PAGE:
Insects, Rachel Wilson says, may be closer cousins than we imagine, at least in terms of their brain power. "Of course they're not terribly smart. But unlike simpler invertebrates like slugs or worms, the way they interact with the world is relatively flexible. They can play a lot of games with only about a hundred thousand brain cells." This balance between simplicity and complexity is what attracted Wilson to studying the fruit fly Drosophila as a model for investigating neural circuit function.
When Wilson was a doctoral student, she began studying neural circuits with conventional methods, using slices of mouse and rat brain tissue. She learned to make recordings from individual brain cells while visualizing them under a microscope. She came to love the technique and its power. "Poke a neuron with an electrode and you can watch it behave in real time. It's like playing a videogame," she says. However, she started to wonder whether she could extend this approach to live brains. "I thought this would be easiest in a small brain—something we could put under a microscope," she recalls. "The fruit fly seemed like a natural choice, given the genetic tools that were available."
As a postdoctoral fellow at the California Institute of Technology, Wilson set out to develop techniques for making intracellular recordings from individual neurons in the living Drosophila brain, in collaboration with fellow postdoc Glenn Turner and their adviser Gilles Laurent. Turner (now at Cold Spring Harbor Laboratory) had nursed the same secret dream. He and Wilson decided to join forces on the project, which was a tricky one because the fly brain is no bigger than a poppy seed. They worked sitting next to each other at dissection microscopes, terrified the project would be a bust. "The first day we opened the fly head, we couldn't actually find the brain. It turns out that it looks a lot like fat!" she laughs. But after three months of frenzied work, they knew they could do it. "The experience really taught me that if you are going to do something risky, it's way more fun to do it with someone else," says Wilson.
Now at Harvard Medical School, Wilson is using these methods to decipher how the brain decodes sensory information to direct behavioral choices. In particular, she has been focusing on how the brain processes information about odors. "How do animals find their way to an odor source without explicit spatial information, such as visual cues?" she asks. A fly seeking out rotting fruit in a dumpster and a human drawn to the smell of freshly baked bread from a bakery are probably not using vastly different sensory strategies, she notes. Both the fly brain and human brain must process a "noisy" mix of odor information to successfully guide the fly toward the fruit or the person toward the bakery.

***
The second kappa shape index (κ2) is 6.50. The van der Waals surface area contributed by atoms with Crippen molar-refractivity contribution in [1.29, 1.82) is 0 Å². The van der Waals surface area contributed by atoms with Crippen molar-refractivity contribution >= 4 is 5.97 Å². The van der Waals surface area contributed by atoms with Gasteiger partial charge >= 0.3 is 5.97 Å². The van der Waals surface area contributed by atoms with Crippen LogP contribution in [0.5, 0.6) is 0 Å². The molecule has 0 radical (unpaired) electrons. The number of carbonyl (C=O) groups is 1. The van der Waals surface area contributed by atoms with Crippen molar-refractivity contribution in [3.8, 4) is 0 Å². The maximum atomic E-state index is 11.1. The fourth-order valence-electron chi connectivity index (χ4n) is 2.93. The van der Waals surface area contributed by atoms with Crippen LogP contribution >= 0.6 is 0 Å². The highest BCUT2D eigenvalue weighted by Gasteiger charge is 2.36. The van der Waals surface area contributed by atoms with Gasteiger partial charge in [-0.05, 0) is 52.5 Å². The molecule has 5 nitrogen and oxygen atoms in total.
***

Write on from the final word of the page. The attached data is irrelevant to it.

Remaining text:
To begin to understand how this process works in the fly, Wilson labels individual neurons or groups of neurons with genetically encoded fluorescent markers. This allows her to direct her electrodes to specific genetically defined groups of cells, or even to identifiable individual neurons. She is then able to build up a cumulative picture of how a particular neuron is connected to the rest of the circuit as well as how it responds to olfactory stimuli. In a typical experiment, Wilson tracks the activity from a neuron while she presents various olfactory stimuli to a living fly and records the neuron's responses to each stimulus. In this way, she generates a picture of how each odor stimulus is encoded in the brain. She can manipulate different cells in the circuit by mutating the genes they express, by killing them with toxins targeted to particular cells, or by causing them to express novel genes. By studying how each manipulation changes the odor responses of identified neurons, she can infer the functional connectivity of the circuit.
Other experiments involve monitoring the behavioral responses of flies to odors. By comparing neural and behavioral responses to the same stimulus, Wilson aims to understand the relationship between neural activity and sensory perception. Specific hypotheses about the function of these circuits can be tested by comparing the behavioral responses of normal and genetically modified flies.
By combining the results from such experiments, Wilson hopes to reveal fundamental principles about how circuits in the brain's olfactory region are organized and how they process incoming signals and control behavior. Some aspects of these circuits are likely to translate to other brain areas, helping elucidate how the brain processes different kinds of information.
Wilson sets a high bar when it comes to deciding on big goals, but she's able to break those goals down into smaller pieces that make the project seem more manageable. "If we can use a simple system to work out the fundamental principles of processing and then identify the architecture that is responsible for it, then the task of understanding how the whole brain functions might be easier."